Keeping detailed and secure records is the simplest way to protect yourself from fraud. Missing or disorganized documents will make it easier for people to fabricate inventory records and manipulate transaction reports. Therefore, keeping your information organized will prevent any loopholes that criminals can use to their advantage. 

Money coming in and going out should all be recorded, and constantly updating your inventory reports. Inspect cancelled cheques to ensure suppliers are recognized, expenses are related to company business, the qualified signers authorize signatures, and endorsements are appropriate.

Reconcile business bank accounts monthly and ensure that all records and cheques have date stamps and signatures and are filed accordingly. This way, you can easily track items at a moment's notice and ensure that no cheques are out of sequence. 

It is also a good idea to periodically implement random audits, so criminals don't have time to alter reports. This tactic may also scare them off from committing fraud in the future. 

Keeping your records online can also have its advantages in fraud prevention. This is because you will be able to set passwords and only allow specific individuals access to your accounts. So in case fraud occurs, you will be able to track who had access to sensitive information and narrow down a list of potential suspects. 

To ensure maximum security, install antivirus software to protect yourself from hackers trying to gain access to your accounts.

6. Get insurance

Unfortunately, criminal activity can come from external and internal sources of your business. Employee or electronic fraud can cause severe damage to your business, so having business insurance with a broad range of coverage will help protect you in case you do fall victim to crime. Insurance companies such as AON cover your business from various criminal acts, including fraud. 

Coverage includes: 

  • Burglary and robbery
  • Money and securities theft
  • Employee fraud and dishonesty
  • Electronic fraud or forgery.

7. Audit Your Books Regularly

2020 report by Kroll and the IIA revealed that businesses that implement and invest in internal audits improve their fraud risk management effectiveness. Audits will ensure that financial statements align with account records and will be able to decipher if any misalignment is caused by errors or fraud.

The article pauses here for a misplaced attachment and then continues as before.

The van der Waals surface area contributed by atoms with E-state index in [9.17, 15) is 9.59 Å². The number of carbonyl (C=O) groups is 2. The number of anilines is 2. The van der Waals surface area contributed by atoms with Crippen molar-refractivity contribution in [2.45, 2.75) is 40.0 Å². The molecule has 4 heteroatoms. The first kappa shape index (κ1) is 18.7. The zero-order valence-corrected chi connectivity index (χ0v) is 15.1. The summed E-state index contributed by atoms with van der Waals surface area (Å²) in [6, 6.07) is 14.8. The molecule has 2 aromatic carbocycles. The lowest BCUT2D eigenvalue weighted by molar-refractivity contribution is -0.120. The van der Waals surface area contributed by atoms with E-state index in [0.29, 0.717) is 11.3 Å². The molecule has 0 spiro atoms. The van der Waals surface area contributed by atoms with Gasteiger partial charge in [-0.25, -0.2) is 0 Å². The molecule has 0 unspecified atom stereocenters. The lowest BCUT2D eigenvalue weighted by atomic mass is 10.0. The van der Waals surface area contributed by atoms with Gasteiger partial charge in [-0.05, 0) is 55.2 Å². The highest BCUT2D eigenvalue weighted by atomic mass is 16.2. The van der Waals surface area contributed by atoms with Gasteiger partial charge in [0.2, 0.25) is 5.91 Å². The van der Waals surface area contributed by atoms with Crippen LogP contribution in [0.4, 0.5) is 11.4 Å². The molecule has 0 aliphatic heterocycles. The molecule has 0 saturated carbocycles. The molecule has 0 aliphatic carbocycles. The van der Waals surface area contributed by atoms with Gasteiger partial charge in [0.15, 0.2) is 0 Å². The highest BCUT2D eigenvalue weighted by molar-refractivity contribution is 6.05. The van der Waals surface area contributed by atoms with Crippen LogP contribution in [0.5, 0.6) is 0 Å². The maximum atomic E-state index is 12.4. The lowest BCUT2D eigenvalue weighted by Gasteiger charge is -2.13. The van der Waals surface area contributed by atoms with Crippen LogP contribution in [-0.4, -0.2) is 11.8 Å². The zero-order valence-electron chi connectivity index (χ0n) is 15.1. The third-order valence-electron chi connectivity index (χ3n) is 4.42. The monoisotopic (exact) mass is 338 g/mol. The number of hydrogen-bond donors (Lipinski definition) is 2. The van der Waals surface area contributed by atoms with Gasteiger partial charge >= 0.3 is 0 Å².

Internal audits play a vital role in not only helping to reduce the financial and reputational impact of fraud but also in preventing detriment to business growth and objectives. 

The audit procedure may include: 

  • The review of economic activity within your company as a whole
  • The review of individual activity of management and employees
  • Evaluation of tasks
  • Conformity of accounting entries  
  • Evaluation of reports, assets and capital  

The sooner you detect fraud, the easier it will be to mitigate damage to your company. Making insurance claims can also be made easier from audited accounts.

8. Use the Right Tools

Fraud makes businesses and their customers vulnerable to loss of money, products, reputation, and exposure of sensitive data. Additionally, customers may lose trust in the compromised business and look for alternative providers. 

Fraud detection tools such as enable businesses to detect high-risk, fake, or illegitimate online transactions. Good detection tools should be able to continuously monitor all the transactions, user behaviour, devices, and other metrics. They then analyze and calculate the risk scores to determine or detect potentially fraudulent transactions such as illegal purchases or access, ad click spam, bots, stolen cards, and more.

Tools like comprehensive accounting software can help you keep track of your finances as they move in and out of the business. With QuickBooks Online, you can use cash flow tracking, financial reporting, and expense and revenue categories to keep an expert eye on your finances to ensure everything is as it's supposed to be.